In order to save the world, we must first discover it.



Before I start this post, we just got news of the goings-on in Paris and the rest of the world, and I wanted to send my love and support to everyone back home, and my prayers to the victims and families being affected right now. I love you all so, so, so, so much, and my thoughts are with you guys right now.

This is a blog post that I’ve been avoiding for a while, but considering how things have been going here, I don’t think I can put it off any longer. I’m going to be spending a majority of this post talking about some of the bigger issues and ideas that I’ve been struggling through, so if you’d rather spend your time hearing about all the cool things I’ve been doing in India, this isn’t the post to read. If you do continue, no promises on clarity of ideas, and please know that I’m definitely not trying to offend anyone in any way. Also, if you have any free time and want to get some sense of where I’m coming from on some of these points, I definitely recommend reading “To Hell With Good Intentions” (an address by Ivan Illich), Pedagogy of the Oppressed (a pretty dense book by Paolo Freire, most of the ideas we’ve looked at thus far come from pages 43-69), and Whatever it Takes (another novel, it’s pretty interesting and a lot easier to read than Pedagogy).

So. As you may have noticed, I neglected to talk about how work is going in my last post, and that was because I was super overwhelmed with the entire situation. The topic for India is education, and going into our work projects, we were told that we would be placed in a classroom at a local school to shadow/help a teacher. My work partner (J. Mom) and I were assigned to Gayan Deep, a privately owned school of about 200 students, and we went in with high hopes and bright expectations of what was to come.

To say that it hasn’t been what we were anticipating would be a severe understatement. That first day, we were given a schedule of six different classes and thrown into a classroom without a teacher. We didn’t know what to teach, where to teach, who to teach, or how to teach. The bell would ring between every 30 and 40 minutes, and we would search for the next classroom and group of students. We filled the time as best we could, asking basic “Get to Know You” questions, with varying levels of success. It was stressful, confusing, and extremely frustrating, especially since no one seemed able to communicate with us about what the hell we were supposed to be doing. The next two days were a lot better, as we were able to prepare lesson plans for the classes we knew we were going to be teaching, but yesterday we were given an entirely new schedule with brand new classes.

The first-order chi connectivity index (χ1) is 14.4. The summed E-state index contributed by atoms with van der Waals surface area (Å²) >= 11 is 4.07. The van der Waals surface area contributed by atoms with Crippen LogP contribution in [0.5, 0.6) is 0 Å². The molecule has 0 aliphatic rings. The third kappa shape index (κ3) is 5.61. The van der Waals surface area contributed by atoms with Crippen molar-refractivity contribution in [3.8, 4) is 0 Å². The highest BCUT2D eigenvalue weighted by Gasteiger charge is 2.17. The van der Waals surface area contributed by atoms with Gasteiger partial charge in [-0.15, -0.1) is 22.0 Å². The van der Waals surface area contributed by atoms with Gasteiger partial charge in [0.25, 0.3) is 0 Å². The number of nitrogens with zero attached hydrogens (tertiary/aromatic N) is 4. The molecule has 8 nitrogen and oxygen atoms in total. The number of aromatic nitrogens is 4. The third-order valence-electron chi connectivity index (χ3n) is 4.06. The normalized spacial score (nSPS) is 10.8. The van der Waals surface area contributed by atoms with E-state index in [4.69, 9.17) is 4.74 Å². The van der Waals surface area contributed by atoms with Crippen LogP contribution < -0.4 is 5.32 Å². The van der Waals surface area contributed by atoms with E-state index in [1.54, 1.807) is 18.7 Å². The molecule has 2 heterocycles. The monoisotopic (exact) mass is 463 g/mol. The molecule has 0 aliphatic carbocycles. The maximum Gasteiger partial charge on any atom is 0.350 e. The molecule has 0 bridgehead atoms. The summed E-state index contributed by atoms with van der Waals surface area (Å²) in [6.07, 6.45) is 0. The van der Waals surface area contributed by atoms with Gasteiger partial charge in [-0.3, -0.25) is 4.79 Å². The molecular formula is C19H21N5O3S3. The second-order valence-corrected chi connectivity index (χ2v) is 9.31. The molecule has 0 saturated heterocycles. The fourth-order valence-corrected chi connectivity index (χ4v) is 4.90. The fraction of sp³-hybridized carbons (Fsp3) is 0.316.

As far as we can tell, the teachers use us as a kind of filler time, shoving us into a classroom to babysit the kids while they take a break. While I understand why they wouldn’t take us seriously as educators (considering the fact that neither of us have any training, I don’t blame them), I can’t help but feel somewhat disrespected and question whether we are actually helping in any way. Going along with that sentiment, after reading “To Hell With Good Intentions,” I’ve been struggling a lot with the entire concept of this unit. How dare we, American students with no background in education or even basic understanding of life and culture here, assume that we can be anything but detrimental to the students here? Of course we can never really understand them, or come even close to relating to their lives. We are a spectacle here, and the students clearly see us as such, as they go out of their way to shake our hands and stare us down. It’s been so, so incredibly difficult to go into a classroom and try to teach when I’m starting to feel like the entire concept is a bad idea. J. Mom and I try to use the methods we believe to be most effective, but they vary so widely from the methods used here that we are met with little success. Our reality, and the educational experience that we have been blessed with, can never match with those of these students. So how much good can we really do?

Additionally, yesterday we were able to observe an actual teacher in the classroom for the first time, and the experience nearly brought me to tears. The children are forced to memorize the answers to specific questions relating to an English text, seeing as these are the questions that will appear on their exams. During class, the teacher went around the room and had each student stand up and recite the answer one at a time, scolding them when they made a mistake. Their comprehension of the words is negligible, as long as they are able to regurgitate it on a test. The worst is that the teacher was obviously well-intentioned, and truly believed that this was the best way to help the students succeed. And why shouldn’t she? It is effective, if not disheartening to those who have been taught to think, not recite. These are children, individuals, who have thoughts, and ideas, and so much potential to shape the world around them if they are able to communicate, but the influence of the Western world has convinced them that this is the only way forward. They must learn English, pass their exams, and chase the ideal set forth by the more “developed” countries. And to what end? Why should the Western standard of success be the only one with which to measure their lives?